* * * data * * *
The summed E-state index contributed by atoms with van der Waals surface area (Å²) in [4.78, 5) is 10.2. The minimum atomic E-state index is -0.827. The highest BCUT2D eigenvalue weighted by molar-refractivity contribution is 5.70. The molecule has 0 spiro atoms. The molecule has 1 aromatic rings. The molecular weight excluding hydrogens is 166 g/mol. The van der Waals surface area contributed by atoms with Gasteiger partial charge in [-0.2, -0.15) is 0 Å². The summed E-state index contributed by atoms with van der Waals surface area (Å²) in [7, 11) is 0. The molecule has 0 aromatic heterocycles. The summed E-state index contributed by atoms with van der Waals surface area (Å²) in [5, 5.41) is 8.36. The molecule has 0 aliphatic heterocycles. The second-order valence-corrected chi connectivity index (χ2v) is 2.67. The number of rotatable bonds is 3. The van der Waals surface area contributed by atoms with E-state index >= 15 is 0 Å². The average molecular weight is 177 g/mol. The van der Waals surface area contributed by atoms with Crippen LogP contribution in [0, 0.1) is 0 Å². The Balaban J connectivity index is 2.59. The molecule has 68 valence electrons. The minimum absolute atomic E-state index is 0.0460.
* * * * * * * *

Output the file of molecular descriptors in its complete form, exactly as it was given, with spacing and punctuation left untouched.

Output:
The summed E-state index contributed by atoms with van der Waals surface area (Å²) in [4.78, 5) is 10.2. The minimum atomic E-state index is -0.827. The highest BCUT2D eigenvalue weighted by molar-refractivity contribution is 5.70. The molecule has 0 spiro atoms. The molecule has 1 aromatic rings. The molecular weight excluding hydrogens is 166 g/mol. The van der Waals surface area contributed by atoms with Gasteiger partial charge in [-0.2, -0.15) is 0 Å². The summed E-state index contributed by atoms with van der Waals surface area (Å²) in [7, 11) is 0. The molecule has 0 aromatic heterocycles. The summed E-state index contributed by atoms with van der Waals surface area (Å²) in [5, 5.41) is 8.36. The molecule has 0 aliphatic heterocycles. The second-order valence-corrected chi connectivity index (χ2v) is 2.67. The number of rotatable bonds is 3. The van der Waals surface area contributed by atoms with E-state index >= 15 is 0 Å². The average molecular weight is 177 g/mol. The van der Waals surface area contributed by atoms with Crippen LogP contribution in [0, 0.1) is 0 Å². The Balaban J connectivity index is 2.59. The molecule has 68 valence electrons. The minimum absolute atomic E-state index is 0.0460.